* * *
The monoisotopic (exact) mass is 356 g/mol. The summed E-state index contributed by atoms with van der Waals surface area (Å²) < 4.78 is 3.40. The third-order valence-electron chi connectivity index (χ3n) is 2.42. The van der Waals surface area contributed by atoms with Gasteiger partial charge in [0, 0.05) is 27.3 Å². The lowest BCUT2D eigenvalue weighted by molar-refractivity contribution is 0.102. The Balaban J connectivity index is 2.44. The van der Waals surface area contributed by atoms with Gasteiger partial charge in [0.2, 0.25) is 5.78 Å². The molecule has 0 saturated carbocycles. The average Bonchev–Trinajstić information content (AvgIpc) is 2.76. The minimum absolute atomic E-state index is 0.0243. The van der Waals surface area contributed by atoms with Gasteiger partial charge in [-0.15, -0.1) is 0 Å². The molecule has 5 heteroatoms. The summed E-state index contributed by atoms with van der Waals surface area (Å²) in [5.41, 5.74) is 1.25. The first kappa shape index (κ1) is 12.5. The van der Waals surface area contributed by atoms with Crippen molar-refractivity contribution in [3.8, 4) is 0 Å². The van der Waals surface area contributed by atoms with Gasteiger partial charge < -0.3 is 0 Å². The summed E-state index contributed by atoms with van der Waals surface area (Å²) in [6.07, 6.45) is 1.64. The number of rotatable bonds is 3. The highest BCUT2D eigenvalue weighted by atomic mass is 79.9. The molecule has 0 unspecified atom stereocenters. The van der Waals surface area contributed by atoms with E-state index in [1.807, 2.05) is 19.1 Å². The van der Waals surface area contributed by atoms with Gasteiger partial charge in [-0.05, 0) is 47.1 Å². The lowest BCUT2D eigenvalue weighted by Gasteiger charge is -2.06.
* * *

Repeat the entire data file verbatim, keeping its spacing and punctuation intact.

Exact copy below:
The monoisotopic (exact) mass is 356 g/mol. The summed E-state index contributed by atoms with van der Waals surface area (Å²) < 4.78 is 3.40. The third-order valence-electron chi connectivity index (χ3n) is 2.42. The van der Waals surface area contributed by atoms with Gasteiger partial charge in [0, 0.05) is 27.3 Å². The lowest BCUT2D eigenvalue weighted by molar-refractivity contribution is 0.102. The Balaban J connectivity index is 2.44. The van der Waals surface area contributed by atoms with Gasteiger partial charge in [0.2, 0.25) is 5.78 Å². The molecule has 0 saturated carbocycles. The average Bonchev–Trinajstić information content (AvgIpc) is 2.76. The minimum absolute atomic E-state index is 0.0243. The van der Waals surface area contributed by atoms with Gasteiger partial charge in [-0.15, -0.1) is 0 Å². The molecule has 5 heteroatoms. The summed E-state index contributed by atoms with van der Waals surface area (Å²) in [5.41, 5.74) is 1.25. The first kappa shape index (κ1) is 12.5. The van der Waals surface area contributed by atoms with Crippen molar-refractivity contribution in [3.8, 4) is 0 Å². The van der Waals surface area contributed by atoms with Gasteiger partial charge < -0.3 is 0 Å². The summed E-state index contributed by atoms with van der Waals surface area (Å²) in [6.07, 6.45) is 1.64. The number of rotatable bonds is 3. The highest BCUT2D eigenvalue weighted by atomic mass is 79.9. The molecule has 0 unspecified atom stereocenters. The van der Waals surface area contributed by atoms with E-state index in [1.807, 2.05) is 19.1 Å². The van der Waals surface area contributed by atoms with Gasteiger partial charge in [-0.05, 0) is 47.1 Å². The lowest BCUT2D eigenvalue weighted by Gasteiger charge is -2.06.